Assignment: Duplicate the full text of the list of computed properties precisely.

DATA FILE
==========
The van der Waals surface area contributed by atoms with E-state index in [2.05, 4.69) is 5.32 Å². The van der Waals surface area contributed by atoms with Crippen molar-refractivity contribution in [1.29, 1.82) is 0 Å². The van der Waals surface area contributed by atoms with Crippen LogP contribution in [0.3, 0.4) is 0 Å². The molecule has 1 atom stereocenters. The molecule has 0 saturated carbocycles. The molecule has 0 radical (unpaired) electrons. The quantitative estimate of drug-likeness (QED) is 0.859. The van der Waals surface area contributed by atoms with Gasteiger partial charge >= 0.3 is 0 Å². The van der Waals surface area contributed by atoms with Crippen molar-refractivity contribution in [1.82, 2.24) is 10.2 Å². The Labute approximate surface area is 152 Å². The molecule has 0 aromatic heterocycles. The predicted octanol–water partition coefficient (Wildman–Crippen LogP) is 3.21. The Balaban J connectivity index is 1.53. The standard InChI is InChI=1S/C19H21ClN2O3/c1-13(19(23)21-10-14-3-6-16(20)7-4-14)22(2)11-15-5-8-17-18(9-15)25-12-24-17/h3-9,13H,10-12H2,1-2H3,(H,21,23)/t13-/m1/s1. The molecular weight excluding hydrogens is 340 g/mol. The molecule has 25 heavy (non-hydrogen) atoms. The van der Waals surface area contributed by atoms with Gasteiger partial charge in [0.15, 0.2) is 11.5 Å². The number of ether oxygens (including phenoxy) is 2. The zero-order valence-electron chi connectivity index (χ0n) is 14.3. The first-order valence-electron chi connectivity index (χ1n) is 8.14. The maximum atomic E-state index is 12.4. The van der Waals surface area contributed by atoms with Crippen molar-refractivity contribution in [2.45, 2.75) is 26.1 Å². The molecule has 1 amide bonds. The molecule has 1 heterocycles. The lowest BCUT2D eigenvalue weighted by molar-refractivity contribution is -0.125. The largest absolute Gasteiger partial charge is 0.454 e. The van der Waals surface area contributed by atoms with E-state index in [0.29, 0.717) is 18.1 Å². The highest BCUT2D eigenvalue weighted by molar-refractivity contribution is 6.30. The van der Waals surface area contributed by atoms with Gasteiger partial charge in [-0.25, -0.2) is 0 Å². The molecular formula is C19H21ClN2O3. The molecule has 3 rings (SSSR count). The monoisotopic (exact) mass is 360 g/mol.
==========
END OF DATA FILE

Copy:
The van der Waals surface area contributed by atoms with E-state index in [2.05, 4.69) is 5.32 Å². The van der Waals surface area contributed by atoms with Crippen molar-refractivity contribution in [1.29, 1.82) is 0 Å². The van der Waals surface area contributed by atoms with Crippen LogP contribution in [0.3, 0.4) is 0 Å². The molecule has 1 atom stereocenters. The molecule has 0 saturated carbocycles. The molecule has 0 radical (unpaired) electrons. The quantitative estimate of drug-likeness (QED) is 0.859. The van der Waals surface area contributed by atoms with Gasteiger partial charge >= 0.3 is 0 Å². The van der Waals surface area contributed by atoms with Crippen molar-refractivity contribution in [1.82, 2.24) is 10.2 Å². The Labute approximate surface area is 152 Å². The molecule has 0 aromatic heterocycles. The predicted octanol–water partition coefficient (Wildman–Crippen LogP) is 3.21. The Balaban J connectivity index is 1.53. The standard InChI is InChI=1S/C19H21ClN2O3/c1-13(19(23)21-10-14-3-6-16(20)7-4-14)22(2)11-15-5-8-17-18(9-15)25-12-24-17/h3-9,13H,10-12H2,1-2H3,(H,21,23)/t13-/m1/s1. The molecular weight excluding hydrogens is 340 g/mol. The molecule has 25 heavy (non-hydrogen) atoms. The van der Waals surface area contributed by atoms with Gasteiger partial charge in [0.15, 0.2) is 11.5 Å². The number of ether oxygens (including phenoxy) is 2. The zero-order valence-electron chi connectivity index (χ0n) is 14.3. The first-order valence-electron chi connectivity index (χ1n) is 8.14. The maximum atomic E-state index is 12.4. The van der Waals surface area contributed by atoms with Crippen molar-refractivity contribution in [2.45, 2.75) is 26.1 Å². The molecule has 1 amide bonds. The molecule has 1 heterocycles. The lowest BCUT2D eigenvalue weighted by molar-refractivity contribution is -0.125. The largest absolute Gasteiger partial charge is 0.454 e. The van der Waals surface area contributed by atoms with E-state index in [0.29, 0.717) is 18.1 Å². The highest BCUT2D eigenvalue weighted by molar-refractivity contribution is 6.30. The van der Waals surface area contributed by atoms with Gasteiger partial charge in [-0.25, -0.2) is 0 Å². The molecular formula is C19H21ClN2O3. The molecule has 3 rings (SSSR count). The monoisotopic (exact) mass is 360 g/mol.